Massage Envy sex assault allegations - are NC's rules too soft?

Joel Brown Image
Tuesday, November 28, 2017
Rules evaluated as Massage Envy assaults come to light
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North Carolina's standards for massage therapy are being evaluated as Massage Envy assaults come to light.

RALEIGH, North Carolina (WTVD) -- Massage Envy, the nation's largest massage franchise, is under fire for allegedly mishandling or ignoring 180 cases of sexual misconduct by on-staff massage therapists.

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There are 43 Massage Envy franchise locations in North Carolina; but in this state (and most others) if you are assaulted by your therapist and complain, companies have no legal obligation to report it.

But those rules are about to change.

Charles Wilkins is chief legal counsel for the State Board of Massage and Bodywork Therapy. According to Wilkins, the panel receives about 100 complaints every year about misconduct by massage therapists in North Carolina.

"Most people call initially on the phone and say, 'I've got this situation, what should I do,'" Wilkins said. "I would say out of those hundred a year, there would be 20 to 25 that are serious (including allegations such as) touching someone inappropriately in a sexual nature."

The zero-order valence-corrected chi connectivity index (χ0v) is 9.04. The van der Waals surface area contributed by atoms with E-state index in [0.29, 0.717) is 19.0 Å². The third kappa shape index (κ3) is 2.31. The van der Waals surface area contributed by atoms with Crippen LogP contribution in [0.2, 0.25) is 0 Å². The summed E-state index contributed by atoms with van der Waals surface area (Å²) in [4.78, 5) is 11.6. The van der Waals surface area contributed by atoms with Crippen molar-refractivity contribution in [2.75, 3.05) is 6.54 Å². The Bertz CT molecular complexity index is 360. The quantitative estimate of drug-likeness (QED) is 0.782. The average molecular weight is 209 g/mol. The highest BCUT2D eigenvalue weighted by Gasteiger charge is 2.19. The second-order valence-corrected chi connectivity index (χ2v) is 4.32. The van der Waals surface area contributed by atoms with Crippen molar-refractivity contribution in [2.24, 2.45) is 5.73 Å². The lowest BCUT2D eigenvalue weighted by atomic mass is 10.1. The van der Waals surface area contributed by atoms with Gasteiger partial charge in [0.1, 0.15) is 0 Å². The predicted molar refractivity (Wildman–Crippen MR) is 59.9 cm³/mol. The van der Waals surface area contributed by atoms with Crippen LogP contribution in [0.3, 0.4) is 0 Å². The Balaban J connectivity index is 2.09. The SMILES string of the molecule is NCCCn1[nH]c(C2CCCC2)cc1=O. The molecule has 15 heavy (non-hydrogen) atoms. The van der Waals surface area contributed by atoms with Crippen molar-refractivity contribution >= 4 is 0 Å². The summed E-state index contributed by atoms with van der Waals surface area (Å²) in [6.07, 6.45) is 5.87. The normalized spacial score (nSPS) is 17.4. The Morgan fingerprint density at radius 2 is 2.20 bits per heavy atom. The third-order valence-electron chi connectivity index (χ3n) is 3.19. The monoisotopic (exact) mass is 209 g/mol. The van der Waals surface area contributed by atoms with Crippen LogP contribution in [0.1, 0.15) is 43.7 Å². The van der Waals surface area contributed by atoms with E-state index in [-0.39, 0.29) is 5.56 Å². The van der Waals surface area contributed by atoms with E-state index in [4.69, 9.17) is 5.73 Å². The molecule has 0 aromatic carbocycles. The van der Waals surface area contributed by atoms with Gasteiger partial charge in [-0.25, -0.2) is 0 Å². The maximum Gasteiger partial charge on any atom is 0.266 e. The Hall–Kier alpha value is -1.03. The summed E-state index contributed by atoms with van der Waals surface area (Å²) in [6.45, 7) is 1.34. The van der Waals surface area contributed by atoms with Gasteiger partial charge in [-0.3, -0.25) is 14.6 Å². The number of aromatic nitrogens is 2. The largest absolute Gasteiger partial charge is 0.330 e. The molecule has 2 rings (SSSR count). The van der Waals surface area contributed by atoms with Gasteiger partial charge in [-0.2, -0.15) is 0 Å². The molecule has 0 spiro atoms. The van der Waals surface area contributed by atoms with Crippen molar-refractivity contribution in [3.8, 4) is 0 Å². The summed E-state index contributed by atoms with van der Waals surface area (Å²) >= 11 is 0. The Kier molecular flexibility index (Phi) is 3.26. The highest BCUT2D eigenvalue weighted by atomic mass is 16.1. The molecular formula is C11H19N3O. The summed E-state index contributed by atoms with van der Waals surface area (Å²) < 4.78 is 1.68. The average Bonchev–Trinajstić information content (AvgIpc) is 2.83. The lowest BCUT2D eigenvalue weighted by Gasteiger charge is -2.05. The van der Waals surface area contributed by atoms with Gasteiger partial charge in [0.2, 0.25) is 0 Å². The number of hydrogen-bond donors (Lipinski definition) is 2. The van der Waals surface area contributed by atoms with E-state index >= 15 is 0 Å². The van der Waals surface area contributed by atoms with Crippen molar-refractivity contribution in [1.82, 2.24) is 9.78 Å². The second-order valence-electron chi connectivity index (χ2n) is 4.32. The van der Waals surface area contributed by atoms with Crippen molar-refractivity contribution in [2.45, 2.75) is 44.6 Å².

As news broke of the BuzzFeed investigation into the claims of 180 women reporting sexual assaults at Massage Envy spas across the country, there was a familiar refrain among the victims:

"Each time I said we need to call the police, she responded by saying Massage Envy will handle internally," one victim told ABC News.

"Right now, the massage establishments are under no obligation to report any problem to the board," Wilkins explained.

But North Carolina's rules on reporting alleged massage crimes are changing.

When Gov. Roy Cooper signed Senate Bill 548 in July, the law gave the state board power to not just require individual therapists to have a license, but all massage facilities will have to be licensed by the board as well.

Additionally, the board is drawing up new rules to toughen up requirements for facilities to report any potential crime.

"It sort of puts the meat on the bones of the law itself," Wilkins said. "One of the rules will be that if a discretion or indiscretion occurs on the premises, that the indiscretion or complaint will be reported to the board."

The State Board of Massage and Bodywork therapy was granted its new powers on October 1. Wilkins told ABC 11 that it could take as long as nine months before the new rules for massage facilities are written and approved by the state.